We picked up a Panasonic GH4 and really enjoyed capturing some lovely 4K footage and 1080p at 96fps (which means some pretty sweet slo-motion). We also used the 5D MkII as a B-Cam, which meant that, as a team, we could move very quickly (especially important at sunrise where the light is constantly changing).
Every decision made in the Pre-Production is there to serve the story. So when it came to the actual shoot day, knowing that story inside out and sticking to it is what really helped us to get all the shots we needed in the little time we had. Funnily enough, that extensive planning actually made us feel more free to improvise.

We started a 6.30am to catch the sunrise, and shot the opening in about 45 minutes… pretty simple really.

Then off to the woods, where we were met by an extended crew of Stefan, and Lily the dog (including their owners of course). We had a little bit more equipment to carry the extra help was much appreciated. We walked, set up, shot, then walked some more, and because of the changing forest; pretty much the edit you see, is the chronology of the day.

We said goodbye to our extended crew and popped off to the beach. We we’re lucky to make good time, and got our shots well before the sunset. And after having worn out Sarah and Zoe, it was helpful to have a more relaxed part of the film to shoot; having fun and warming by the fire.

We had always intended to use the interview as a Voice Over with no visual of it, but as a safety net (incase we needed it in post) we we’re going to film it anyway.

It’s much easier to take away things in post, rather than add them later.

However, in this case, having Sarah as relaxed as possible was key for drawing out the story, and despite Dan’s calming presence (being Sarah’s husband and all!), as soon as the camera was switched on Sarah felt uncomfortable. So we’d like to say that we committed to our original creative decisions, but in this case, the scenario presented us with 1 option… and we only recorded the sound.
We set ourselves an hour, and actually chatted with Sarah for about an hour and a half. The subject of true inner beauty coming from a place of freedom and identity is something that she’s very passionate about, so it was a joy to explore various avenues within that.

For the technical amongst you: we recorded the whole thing using a Tascam with Sennheiser lapel mics, and a Rode VideoMic Pro as a back up.


With such extensive pre-production, it makes post that much easier. The edit of the visuals went really quite smoothly, with a few little surprises thrown in for good measure.
Editing the interview of Sarah was a little bit trickier, with a lot of great stuff to draw on. With so much of the narrative being driven by her voice, it really was a significant part of the edit. But once we had it where we wanted, it only took a few tweaks here and there, a little bit of work in Adobe Audition, and we were golden.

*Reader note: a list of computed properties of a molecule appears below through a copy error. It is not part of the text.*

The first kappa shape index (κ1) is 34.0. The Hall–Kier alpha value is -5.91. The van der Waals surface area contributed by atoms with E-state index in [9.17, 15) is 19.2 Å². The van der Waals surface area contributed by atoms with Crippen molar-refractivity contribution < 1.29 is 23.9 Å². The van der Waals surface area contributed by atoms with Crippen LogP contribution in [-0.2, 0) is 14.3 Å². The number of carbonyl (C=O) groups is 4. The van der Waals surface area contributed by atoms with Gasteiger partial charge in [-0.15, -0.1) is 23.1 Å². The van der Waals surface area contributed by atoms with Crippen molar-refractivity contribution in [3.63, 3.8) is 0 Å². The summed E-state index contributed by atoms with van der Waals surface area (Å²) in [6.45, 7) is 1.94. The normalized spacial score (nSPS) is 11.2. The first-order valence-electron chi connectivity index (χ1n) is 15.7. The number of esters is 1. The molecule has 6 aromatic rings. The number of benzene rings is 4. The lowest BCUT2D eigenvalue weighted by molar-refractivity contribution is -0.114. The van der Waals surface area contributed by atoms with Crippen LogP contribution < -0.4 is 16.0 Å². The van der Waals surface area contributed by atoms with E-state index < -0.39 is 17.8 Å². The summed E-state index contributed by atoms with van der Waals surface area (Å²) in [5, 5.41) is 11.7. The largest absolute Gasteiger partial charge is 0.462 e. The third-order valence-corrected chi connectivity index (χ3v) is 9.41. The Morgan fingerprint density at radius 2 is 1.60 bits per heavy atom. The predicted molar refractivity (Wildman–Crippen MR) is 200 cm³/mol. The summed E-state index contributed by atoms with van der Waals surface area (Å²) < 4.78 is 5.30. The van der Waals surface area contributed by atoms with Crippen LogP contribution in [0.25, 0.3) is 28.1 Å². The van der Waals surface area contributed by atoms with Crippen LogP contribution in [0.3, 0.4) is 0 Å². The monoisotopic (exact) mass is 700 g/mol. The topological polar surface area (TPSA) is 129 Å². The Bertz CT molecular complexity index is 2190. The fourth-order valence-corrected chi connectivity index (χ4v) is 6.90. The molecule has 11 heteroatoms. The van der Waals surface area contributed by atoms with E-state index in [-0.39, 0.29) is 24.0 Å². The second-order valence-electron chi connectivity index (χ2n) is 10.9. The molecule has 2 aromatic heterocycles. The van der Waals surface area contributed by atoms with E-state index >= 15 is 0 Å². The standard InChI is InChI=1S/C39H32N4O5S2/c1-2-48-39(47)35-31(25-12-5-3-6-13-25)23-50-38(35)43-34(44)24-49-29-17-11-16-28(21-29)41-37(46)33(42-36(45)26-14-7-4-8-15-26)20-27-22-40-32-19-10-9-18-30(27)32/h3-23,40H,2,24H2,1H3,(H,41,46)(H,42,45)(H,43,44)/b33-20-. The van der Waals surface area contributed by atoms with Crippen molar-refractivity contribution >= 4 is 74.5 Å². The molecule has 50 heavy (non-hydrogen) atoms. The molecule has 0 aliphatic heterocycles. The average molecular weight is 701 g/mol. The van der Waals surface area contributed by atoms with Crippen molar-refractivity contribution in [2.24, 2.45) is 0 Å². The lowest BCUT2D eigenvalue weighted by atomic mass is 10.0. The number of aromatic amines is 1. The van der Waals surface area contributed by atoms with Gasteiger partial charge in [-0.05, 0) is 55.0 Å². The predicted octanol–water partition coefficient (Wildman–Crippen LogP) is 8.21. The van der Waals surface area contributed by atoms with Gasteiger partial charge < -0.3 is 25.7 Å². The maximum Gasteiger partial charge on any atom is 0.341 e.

We filmed using the GH4’s 4K about 20% of the time, and really noticed the difference when colour grading. Having all that detail in the 4K footage, you really do feel like you can play with the colours! We wanted to take the natural palette that we found in each location and really show a journey using that colour. For the most part, we didn’t manipulate the colours too much, but just used it to accentuate the already stunning colour that nature provided us.

Here’s an example of some colour correction to match the sunrise in the opening of the film:

Here at Vanilla Bear Films, we really love the Music Bed, not only for the amazing service they provide, but also the way they market themselves. (Well, there’s the advert out of the way!) We discovered a fantastic artist named Zachary David, and after a bit of experimentation we found the perfect track called ‘The Great Adventure’. We really love how upbeat and driving this track is, with a real nice emotion to it.
And after a little bit of tinkering with the edit and tying all the pieces together; ‘Beauty is Freedom’ is here!


If you’re one of the few that has actually made it this far down the page, and as if that wasn’t enough Behing-The-Scenes – we’ve also got our company ‘Making-of’, which whilst there’s a bit of extra faff, most of it covers our time and our process throughout making this film.


We’re really proud of this film and we reckon it has a story and message that needs to be told. It was a complete passion project with no budget and we’re honoured to be part of such a worthwhile campaign.
We’re looking forward to how many people get to see and hear WAHP’s story!
So if you want to help us get this film seen by as many people as possible, then please check out wearehairypeople.co.uk and share the video. As many thumbs up, hearts and retweets you can give us is always appreciated,  it all helps to get it out there. And remember the #beautyisfreedom
Thanks so much for the support!